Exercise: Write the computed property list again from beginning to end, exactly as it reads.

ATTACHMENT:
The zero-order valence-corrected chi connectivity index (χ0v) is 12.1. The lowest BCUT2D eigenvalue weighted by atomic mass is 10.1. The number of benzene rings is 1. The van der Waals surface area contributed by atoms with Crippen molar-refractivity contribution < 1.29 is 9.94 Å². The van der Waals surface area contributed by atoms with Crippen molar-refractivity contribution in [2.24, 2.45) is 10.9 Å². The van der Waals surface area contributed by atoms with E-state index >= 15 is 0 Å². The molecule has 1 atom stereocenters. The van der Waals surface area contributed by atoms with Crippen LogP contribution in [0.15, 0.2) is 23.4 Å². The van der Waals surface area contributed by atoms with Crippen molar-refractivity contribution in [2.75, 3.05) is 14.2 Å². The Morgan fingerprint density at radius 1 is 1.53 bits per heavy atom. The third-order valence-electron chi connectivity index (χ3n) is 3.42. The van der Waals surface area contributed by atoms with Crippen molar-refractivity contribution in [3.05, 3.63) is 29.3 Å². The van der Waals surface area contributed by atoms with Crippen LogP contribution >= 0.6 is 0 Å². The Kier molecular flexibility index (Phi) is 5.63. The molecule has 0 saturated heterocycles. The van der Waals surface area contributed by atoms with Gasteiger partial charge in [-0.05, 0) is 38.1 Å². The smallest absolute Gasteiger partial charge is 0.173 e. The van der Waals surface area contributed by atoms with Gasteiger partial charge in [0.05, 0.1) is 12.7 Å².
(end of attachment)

The zero-order valence-corrected chi connectivity index (χ0v) is 12.1. The lowest BCUT2D eigenvalue weighted by atomic mass is 10.1. The number of benzene rings is 1. The van der Waals surface area contributed by atoms with Crippen molar-refractivity contribution < 1.29 is 9.94 Å². The van der Waals surface area contributed by atoms with Crippen molar-refractivity contribution in [2.24, 2.45) is 10.9 Å². The van der Waals surface area contributed by atoms with E-state index >= 15 is 0 Å². The molecule has 1 atom stereocenters. The van der Waals surface area contributed by atoms with Crippen LogP contribution in [0.15, 0.2) is 23.4 Å². The van der Waals surface area contributed by atoms with Crippen molar-refractivity contribution in [2.75, 3.05) is 14.2 Å². The Morgan fingerprint density at radius 1 is 1.53 bits per heavy atom. The third-order valence-electron chi connectivity index (χ3n) is 3.42. The van der Waals surface area contributed by atoms with Crippen molar-refractivity contribution in [3.05, 3.63) is 29.3 Å². The van der Waals surface area contributed by atoms with Crippen LogP contribution >= 0.6 is 0 Å². The Kier molecular flexibility index (Phi) is 5.63. The molecule has 0 saturated heterocycles. The van der Waals surface area contributed by atoms with Gasteiger partial charge in [-0.05, 0) is 38.1 Å². The smallest absolute Gasteiger partial charge is 0.173 e. The van der Waals surface area contributed by atoms with Gasteiger partial charge in [0.05, 0.1) is 12.7 Å².